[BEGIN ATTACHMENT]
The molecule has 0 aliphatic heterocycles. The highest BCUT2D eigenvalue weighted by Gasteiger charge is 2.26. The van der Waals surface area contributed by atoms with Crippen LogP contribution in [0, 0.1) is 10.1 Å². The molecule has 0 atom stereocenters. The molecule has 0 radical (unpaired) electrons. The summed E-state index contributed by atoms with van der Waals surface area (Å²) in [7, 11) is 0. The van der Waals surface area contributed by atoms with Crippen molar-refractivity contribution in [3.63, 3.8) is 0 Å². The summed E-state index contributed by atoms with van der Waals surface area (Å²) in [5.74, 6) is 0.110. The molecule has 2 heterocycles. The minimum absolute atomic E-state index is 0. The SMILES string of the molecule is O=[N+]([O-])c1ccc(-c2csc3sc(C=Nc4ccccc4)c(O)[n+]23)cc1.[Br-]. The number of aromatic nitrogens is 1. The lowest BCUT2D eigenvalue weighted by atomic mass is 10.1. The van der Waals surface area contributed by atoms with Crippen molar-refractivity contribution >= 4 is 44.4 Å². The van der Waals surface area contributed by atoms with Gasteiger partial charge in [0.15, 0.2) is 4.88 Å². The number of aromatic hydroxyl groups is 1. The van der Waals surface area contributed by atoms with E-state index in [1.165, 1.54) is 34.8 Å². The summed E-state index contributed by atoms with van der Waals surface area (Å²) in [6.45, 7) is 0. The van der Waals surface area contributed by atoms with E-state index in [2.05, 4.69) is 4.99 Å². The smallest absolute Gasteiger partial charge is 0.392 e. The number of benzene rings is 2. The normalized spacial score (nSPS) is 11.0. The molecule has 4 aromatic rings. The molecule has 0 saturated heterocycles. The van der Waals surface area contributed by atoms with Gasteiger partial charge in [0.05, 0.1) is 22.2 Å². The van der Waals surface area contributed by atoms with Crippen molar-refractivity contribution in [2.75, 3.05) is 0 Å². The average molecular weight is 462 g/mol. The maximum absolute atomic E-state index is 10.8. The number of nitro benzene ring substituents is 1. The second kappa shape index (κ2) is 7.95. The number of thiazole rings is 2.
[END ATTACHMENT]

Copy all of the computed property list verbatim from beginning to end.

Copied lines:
The molecule has 0 aliphatic heterocycles. The highest BCUT2D eigenvalue weighted by Gasteiger charge is 2.26. The van der Waals surface area contributed by atoms with Crippen LogP contribution in [0, 0.1) is 10.1 Å². The molecule has 0 atom stereocenters. The molecule has 0 radical (unpaired) electrons. The summed E-state index contributed by atoms with van der Waals surface area (Å²) in [7, 11) is 0. The van der Waals surface area contributed by atoms with Crippen molar-refractivity contribution in [3.63, 3.8) is 0 Å². The summed E-state index contributed by atoms with van der Waals surface area (Å²) in [5.74, 6) is 0.110. The molecule has 2 heterocycles. The minimum absolute atomic E-state index is 0. The SMILES string of the molecule is O=[N+]([O-])c1ccc(-c2csc3sc(C=Nc4ccccc4)c(O)[n+]23)cc1.[Br-]. The number of aromatic nitrogens is 1. The lowest BCUT2D eigenvalue weighted by atomic mass is 10.1. The van der Waals surface area contributed by atoms with Crippen molar-refractivity contribution >= 4 is 44.4 Å². The van der Waals surface area contributed by atoms with Gasteiger partial charge in [0.15, 0.2) is 4.88 Å². The number of aromatic hydroxyl groups is 1. The van der Waals surface area contributed by atoms with E-state index in [1.165, 1.54) is 34.8 Å². The summed E-state index contributed by atoms with van der Waals surface area (Å²) in [6.45, 7) is 0. The van der Waals surface area contributed by atoms with E-state index in [2.05, 4.69) is 4.99 Å². The smallest absolute Gasteiger partial charge is 0.392 e. The number of benzene rings is 2. The normalized spacial score (nSPS) is 11.0. The molecule has 4 aromatic rings. The molecule has 0 saturated heterocycles. The van der Waals surface area contributed by atoms with Gasteiger partial charge in [0.05, 0.1) is 22.2 Å². The van der Waals surface area contributed by atoms with Crippen molar-refractivity contribution in [2.75, 3.05) is 0 Å². The average molecular weight is 462 g/mol. The maximum absolute atomic E-state index is 10.8. The number of nitro benzene ring substituents is 1. The second kappa shape index (κ2) is 7.95. The number of thiazole rings is 2.